At first glance, this chart showing state revenue for March, released today by the Wisconsin Department of Revenue, is cause for cheering.
What recession? It shows income tax collections all-but doubled from last year -- up 97.1% from March 2007, and up 5.9% year-to-date; overall tax collections up 18.2% in March, and 3.8% year-to-date.
Alas, the fine print -- the notes to the above chart -- tells a different story: it's all just a matter of timing. Income tax withholding last year was negatively impacted by the fact that March 31, 2007, fell on a weekend, so the payment was not recorded until April. "Hence, collections for March of last year are artificially low, making the growth rates for individual income tax and total taxes this year appear larger. Adjusting for the late posting, individual income taxes increased 8.0% in March -- still no slouch -- and the year-to-date increase is 3.0%. Total collections, after the adjustment, are 1.3% for March and 2.3% YTD."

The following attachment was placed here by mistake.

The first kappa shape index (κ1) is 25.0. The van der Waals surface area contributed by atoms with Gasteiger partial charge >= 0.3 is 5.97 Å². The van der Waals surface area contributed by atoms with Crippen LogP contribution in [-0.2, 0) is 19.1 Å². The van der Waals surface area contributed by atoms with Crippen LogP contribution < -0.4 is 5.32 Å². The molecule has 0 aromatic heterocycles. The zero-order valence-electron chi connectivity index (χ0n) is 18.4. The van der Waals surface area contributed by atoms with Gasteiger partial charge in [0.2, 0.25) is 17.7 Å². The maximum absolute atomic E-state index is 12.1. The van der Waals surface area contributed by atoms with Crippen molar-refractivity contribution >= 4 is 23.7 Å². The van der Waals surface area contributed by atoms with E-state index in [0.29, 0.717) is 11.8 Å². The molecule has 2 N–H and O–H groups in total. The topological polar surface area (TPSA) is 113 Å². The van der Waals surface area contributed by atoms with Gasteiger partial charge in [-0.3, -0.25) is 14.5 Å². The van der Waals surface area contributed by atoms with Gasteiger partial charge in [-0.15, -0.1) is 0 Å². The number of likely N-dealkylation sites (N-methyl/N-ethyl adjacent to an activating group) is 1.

As Gilda Radner's Emily Litella would've said, had she been a Cheesehead: "Never mind!"
A similar "Oops" has changed the meaning of the sales tax collection figures. "March sales tax collections reflect February sales. Adjusting for the extra “leap year” day, the March increase in the sales tax collections is 0.5%."
What we do not see, however, is a fine-print explanation of the bump in cigarette and tobacco tax collections. Seems the extra $1 a pack tax, whatever its "intended" dampening on sales, is just turning out, at this early date, to be a solid revenue source. Damn the health effects, full speed ahead.